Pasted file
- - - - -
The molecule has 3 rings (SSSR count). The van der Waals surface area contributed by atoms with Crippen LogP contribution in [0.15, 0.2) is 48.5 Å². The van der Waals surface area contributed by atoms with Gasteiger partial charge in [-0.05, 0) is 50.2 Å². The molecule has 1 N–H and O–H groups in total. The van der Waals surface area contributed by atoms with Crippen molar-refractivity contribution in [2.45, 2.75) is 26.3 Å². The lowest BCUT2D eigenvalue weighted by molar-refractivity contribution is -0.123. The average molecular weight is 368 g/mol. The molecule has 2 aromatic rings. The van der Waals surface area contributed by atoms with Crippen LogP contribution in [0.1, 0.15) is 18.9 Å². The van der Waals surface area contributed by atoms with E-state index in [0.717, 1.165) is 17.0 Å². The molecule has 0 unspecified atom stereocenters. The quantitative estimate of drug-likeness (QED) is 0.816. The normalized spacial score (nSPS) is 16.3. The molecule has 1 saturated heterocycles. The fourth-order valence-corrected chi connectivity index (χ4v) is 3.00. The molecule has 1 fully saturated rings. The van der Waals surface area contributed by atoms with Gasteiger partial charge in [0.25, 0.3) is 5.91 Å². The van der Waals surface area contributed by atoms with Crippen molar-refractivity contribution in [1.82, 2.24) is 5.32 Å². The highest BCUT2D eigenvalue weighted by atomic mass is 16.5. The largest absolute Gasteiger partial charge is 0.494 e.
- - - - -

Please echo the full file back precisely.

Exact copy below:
The molecule has 3 rings (SSSR count). The van der Waals surface area contributed by atoms with Crippen LogP contribution in [0.15, 0.2) is 48.5 Å². The van der Waals surface area contributed by atoms with Gasteiger partial charge in [-0.05, 0) is 50.2 Å². The molecule has 1 N–H and O–H groups in total. The van der Waals surface area contributed by atoms with Crippen molar-refractivity contribution in [2.45, 2.75) is 26.3 Å². The lowest BCUT2D eigenvalue weighted by molar-refractivity contribution is -0.123. The average molecular weight is 368 g/mol. The molecule has 2 aromatic rings. The van der Waals surface area contributed by atoms with Crippen LogP contribution in [0.1, 0.15) is 18.9 Å². The van der Waals surface area contributed by atoms with E-state index in [0.717, 1.165) is 17.0 Å². The molecule has 0 unspecified atom stereocenters. The quantitative estimate of drug-likeness (QED) is 0.816. The normalized spacial score (nSPS) is 16.3. The molecule has 1 saturated heterocycles. The fourth-order valence-corrected chi connectivity index (χ4v) is 3.00. The molecule has 1 fully saturated rings. The van der Waals surface area contributed by atoms with Gasteiger partial charge in [0.25, 0.3) is 5.91 Å². The van der Waals surface area contributed by atoms with Crippen molar-refractivity contribution in [1.82, 2.24) is 5.32 Å². The highest BCUT2D eigenvalue weighted by atomic mass is 16.5. The largest absolute Gasteiger partial charge is 0.494 e.